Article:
At the Afghan National Army Officer Academy, on the outskirts of Kabul, yellow smoke drifts lazily across the mock up village.
Gunfire rings out, the sound of blank cartridges, as the toli - or company - of Afghan officer cadets storm compounds under the direction of their officers.
Watching on are British, Danish, New Zealander and Australian staff. This is the mission for the Australian Defence Force to train, advise and assist at the Afghan National Army Officer Academy.
Australian soldiers, like Captain Gabrielle Taylor are not training the cadets; they are mentoring the officers who train the cadets.
"It's my role to ensure the instructors are practising the most up-to-date instructional techniques, and just to hone their skills as much as we can while we're here," she said.
"It's absolutely not a box ticking exercise. We know there's a real threat out there and they're going to face it as soon as they graduate as officers from ANAOA."
The threats are numerous in one of the world's most dangerous nations.
The Afghan government controls about 60 per cent of the the country. The Taliban controls about 10 per cent, mostly in the south, and the remainder is contested by radical groups like Al Qaeda, the Haqqani Network and a relatively young Islamic State Korasan Province.
The nation needs ANAOA to work so the country has a capable military. The officer cadets are trained on the Sandhurst model in small infantry tactics, leadership, disciple, physical fitness and military culture.
The British refer to it as Sandhurst in the Sand, the Australian equivalent is Duntroon in the Dunes.
Captain Jawad, an Afghan National Army officer at ANAOA, told SBS World News he was confident the school would turn its cadets into effective leaders for an often maligned ANA.
"Yeah, absolutely because the plan of education we are having in this academy is a high equality program and I'm sure the cadets will graduate as good officers from this academy," he said.
His role is to discipline cadets in his toli and teach them about leadership.
"A leader is having lots of good qualities like having a good plan, being honest, to have good morals," he said.
Afghan women training alongside men
ANAOA is trying to be as progressive as the western military mentoring. Female officer cadets have only recently been integrated into classrooms and field exercises alongside their male colleagues.
This year, the academy hopes to see its 100th female soldier graduate.
Officer Cadet Noori, from Kabul, joined the academy a few months ago.
“I came to this academy to learn something here for the sake of this country, to serve for this country and the sake of ladies as well. They should have a good life in Afghanistan,” she told SBS World News.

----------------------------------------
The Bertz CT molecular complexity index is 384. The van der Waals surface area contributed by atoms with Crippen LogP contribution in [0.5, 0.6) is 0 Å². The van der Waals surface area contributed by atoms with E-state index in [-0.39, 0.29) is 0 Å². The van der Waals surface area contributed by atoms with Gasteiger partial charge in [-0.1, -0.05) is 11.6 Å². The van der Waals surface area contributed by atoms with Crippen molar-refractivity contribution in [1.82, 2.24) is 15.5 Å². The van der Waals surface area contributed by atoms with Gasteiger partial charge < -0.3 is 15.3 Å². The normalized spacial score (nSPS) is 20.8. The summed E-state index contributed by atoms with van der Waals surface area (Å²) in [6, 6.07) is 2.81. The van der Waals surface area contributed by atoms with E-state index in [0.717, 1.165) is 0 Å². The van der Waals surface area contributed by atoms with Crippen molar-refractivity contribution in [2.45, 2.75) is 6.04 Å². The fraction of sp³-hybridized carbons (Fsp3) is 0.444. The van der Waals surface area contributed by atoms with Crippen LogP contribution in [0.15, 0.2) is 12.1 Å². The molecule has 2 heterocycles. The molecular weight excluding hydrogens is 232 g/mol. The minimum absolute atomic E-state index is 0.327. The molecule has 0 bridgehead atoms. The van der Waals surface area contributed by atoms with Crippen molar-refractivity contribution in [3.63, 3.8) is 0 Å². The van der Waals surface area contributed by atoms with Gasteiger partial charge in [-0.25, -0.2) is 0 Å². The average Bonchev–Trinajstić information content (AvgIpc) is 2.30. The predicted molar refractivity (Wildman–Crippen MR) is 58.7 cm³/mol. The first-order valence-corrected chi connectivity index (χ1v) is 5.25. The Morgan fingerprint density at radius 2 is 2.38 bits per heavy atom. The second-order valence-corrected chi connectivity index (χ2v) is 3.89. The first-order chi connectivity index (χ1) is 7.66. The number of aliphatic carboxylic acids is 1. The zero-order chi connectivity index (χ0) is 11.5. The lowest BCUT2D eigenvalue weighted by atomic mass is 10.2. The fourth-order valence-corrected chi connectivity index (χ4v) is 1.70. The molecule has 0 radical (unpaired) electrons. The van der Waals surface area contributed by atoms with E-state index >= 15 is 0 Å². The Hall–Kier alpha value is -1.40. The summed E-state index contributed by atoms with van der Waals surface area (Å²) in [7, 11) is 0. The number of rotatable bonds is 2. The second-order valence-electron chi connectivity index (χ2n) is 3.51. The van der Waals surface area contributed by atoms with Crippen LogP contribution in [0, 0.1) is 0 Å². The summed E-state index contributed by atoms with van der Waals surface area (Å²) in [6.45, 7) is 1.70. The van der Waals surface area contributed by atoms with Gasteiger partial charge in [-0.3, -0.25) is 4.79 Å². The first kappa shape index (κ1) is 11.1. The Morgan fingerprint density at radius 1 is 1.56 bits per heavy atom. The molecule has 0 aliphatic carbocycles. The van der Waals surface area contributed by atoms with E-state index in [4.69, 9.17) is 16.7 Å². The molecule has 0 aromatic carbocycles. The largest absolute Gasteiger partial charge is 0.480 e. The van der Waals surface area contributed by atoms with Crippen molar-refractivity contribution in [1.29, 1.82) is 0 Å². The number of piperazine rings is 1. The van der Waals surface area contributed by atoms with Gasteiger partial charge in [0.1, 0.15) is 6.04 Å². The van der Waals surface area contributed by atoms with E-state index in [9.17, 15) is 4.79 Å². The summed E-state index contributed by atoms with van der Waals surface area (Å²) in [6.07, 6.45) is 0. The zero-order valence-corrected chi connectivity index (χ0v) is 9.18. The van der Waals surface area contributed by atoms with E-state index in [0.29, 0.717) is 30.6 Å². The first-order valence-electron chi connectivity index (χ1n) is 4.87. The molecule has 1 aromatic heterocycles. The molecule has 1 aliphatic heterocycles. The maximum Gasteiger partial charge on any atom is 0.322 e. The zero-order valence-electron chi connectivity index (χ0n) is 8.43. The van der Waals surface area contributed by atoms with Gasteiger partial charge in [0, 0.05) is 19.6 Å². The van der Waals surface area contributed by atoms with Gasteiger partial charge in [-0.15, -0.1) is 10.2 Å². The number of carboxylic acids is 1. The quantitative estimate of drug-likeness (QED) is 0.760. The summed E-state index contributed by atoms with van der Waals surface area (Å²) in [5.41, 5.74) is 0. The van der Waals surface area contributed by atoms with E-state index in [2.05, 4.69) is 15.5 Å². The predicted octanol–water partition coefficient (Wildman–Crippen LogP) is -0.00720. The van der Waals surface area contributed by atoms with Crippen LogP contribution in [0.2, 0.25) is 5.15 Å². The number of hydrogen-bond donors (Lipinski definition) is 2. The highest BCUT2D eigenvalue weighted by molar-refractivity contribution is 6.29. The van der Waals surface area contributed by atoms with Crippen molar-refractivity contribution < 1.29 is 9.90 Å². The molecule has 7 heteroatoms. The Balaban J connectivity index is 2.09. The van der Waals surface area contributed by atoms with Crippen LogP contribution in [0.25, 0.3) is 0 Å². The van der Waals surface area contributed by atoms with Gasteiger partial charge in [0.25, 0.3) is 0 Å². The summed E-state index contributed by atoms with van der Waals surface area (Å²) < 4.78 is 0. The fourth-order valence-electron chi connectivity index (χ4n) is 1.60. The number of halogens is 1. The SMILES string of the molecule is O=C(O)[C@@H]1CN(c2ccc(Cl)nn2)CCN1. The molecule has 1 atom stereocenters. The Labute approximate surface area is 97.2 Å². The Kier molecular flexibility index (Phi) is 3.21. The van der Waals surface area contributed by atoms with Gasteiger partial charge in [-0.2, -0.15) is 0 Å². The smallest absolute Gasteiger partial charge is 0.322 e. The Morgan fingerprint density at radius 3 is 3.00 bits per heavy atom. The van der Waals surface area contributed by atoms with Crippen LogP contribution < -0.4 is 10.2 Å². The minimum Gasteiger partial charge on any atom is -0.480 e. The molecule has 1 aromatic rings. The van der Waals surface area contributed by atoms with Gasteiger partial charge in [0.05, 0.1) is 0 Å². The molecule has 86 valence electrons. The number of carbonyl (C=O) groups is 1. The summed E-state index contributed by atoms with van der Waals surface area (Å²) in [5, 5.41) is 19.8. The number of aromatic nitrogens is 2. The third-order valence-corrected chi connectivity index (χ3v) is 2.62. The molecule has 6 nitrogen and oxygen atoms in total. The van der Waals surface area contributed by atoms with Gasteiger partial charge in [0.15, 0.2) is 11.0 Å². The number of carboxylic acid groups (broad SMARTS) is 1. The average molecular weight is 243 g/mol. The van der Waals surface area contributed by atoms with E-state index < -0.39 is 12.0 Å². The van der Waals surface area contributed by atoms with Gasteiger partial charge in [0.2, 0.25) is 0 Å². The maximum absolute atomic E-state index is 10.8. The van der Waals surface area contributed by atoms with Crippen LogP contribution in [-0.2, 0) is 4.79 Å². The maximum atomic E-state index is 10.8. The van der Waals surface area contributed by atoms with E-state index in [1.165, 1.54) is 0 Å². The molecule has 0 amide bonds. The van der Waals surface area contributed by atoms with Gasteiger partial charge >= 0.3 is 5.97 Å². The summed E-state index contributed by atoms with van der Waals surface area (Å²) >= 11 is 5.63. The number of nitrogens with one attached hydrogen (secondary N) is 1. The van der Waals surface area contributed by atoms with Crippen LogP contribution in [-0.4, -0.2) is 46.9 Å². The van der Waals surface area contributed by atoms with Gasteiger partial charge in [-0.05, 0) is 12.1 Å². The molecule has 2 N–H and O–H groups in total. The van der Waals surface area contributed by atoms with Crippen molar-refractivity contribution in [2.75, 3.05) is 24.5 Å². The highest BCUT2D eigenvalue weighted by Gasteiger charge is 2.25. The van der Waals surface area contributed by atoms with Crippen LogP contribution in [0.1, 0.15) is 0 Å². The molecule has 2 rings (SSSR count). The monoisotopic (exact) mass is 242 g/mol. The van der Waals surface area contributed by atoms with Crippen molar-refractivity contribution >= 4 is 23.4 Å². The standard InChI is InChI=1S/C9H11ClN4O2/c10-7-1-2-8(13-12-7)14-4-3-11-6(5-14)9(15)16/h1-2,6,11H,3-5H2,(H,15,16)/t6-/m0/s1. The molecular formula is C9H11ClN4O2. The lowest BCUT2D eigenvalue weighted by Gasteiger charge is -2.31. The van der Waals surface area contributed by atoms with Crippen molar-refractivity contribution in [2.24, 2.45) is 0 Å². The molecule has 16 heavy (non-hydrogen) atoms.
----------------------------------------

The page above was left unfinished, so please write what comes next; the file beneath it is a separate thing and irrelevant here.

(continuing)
As she is being interviewed, some male officers watch on curiously, making the occasional remark.
“We don't have any challenges in this academy,” she said.
“All the officers, they're here with us like brothers, they are respecting to the ladies.”
Many of the female officer cadets hide their identities, especially around strangers, to avoid death threats and being targeted by the country’s insurgents.
Captain Taylor said there was a period of adjustment for the Afghans as they recognised she was a female officer.
“It's something they're not used to, but I’m sure with us having an increased presence here at ANAOA it will become more familiar to them,” she said.
There's also the familiar sight of armed Australian soldiers at ANAOA. No Australian mentor enters the academy without at least one armed guardian angel - ready to react at any moment to threats like an insider attack or the base coming under fire.
It's one of the most combat-like roles in the Australian military today.
For cadets like Officer Cadet Noori, she hopes her graduation will be an inspiration for a country trying to rebuild itself after forty years of war.
“I am proud and I'm feeling honourable,” she said.
“It's a big proud [sic] for my family as well to be an officer in the future.”
Definitely on the path to success: British Chief Mentor
The Chief Mentor at ANAOA is British Brigadier David Colthup. He's responsible for the Academy's 63 mentors, a mixture of British, Australian, Danish and New Zealander soldiers.
He praised the “pragmatic” approach of the Australian soldier.
“The mentors themselves bring a different perspective from our army's way of approaching things. Not wrong, just different,” he told SBS World News.
“That's a rich mix of experience that contributes to the mission as a whole.”
On his third deployment to Afghanistan, he said many other nations would struggle to create a similarly successful academy as the Afghans have done in five years.
“So far in its existence, it's commissioned over 2,500 cadets and at the end of November this year, we’ll pass the 3,000 mark,” he said.
“The training works fine but we just need to make sure that, institutionally, the organisation is resilient enough to survive the knocks and bumps it will experience like any military academy does.”
He said while the British partnership with ANAOA will be enduring, it will not always be so well manned.
“For us, the measure of success is that at some point in the future we are able to reduce the amount of officer training we do.”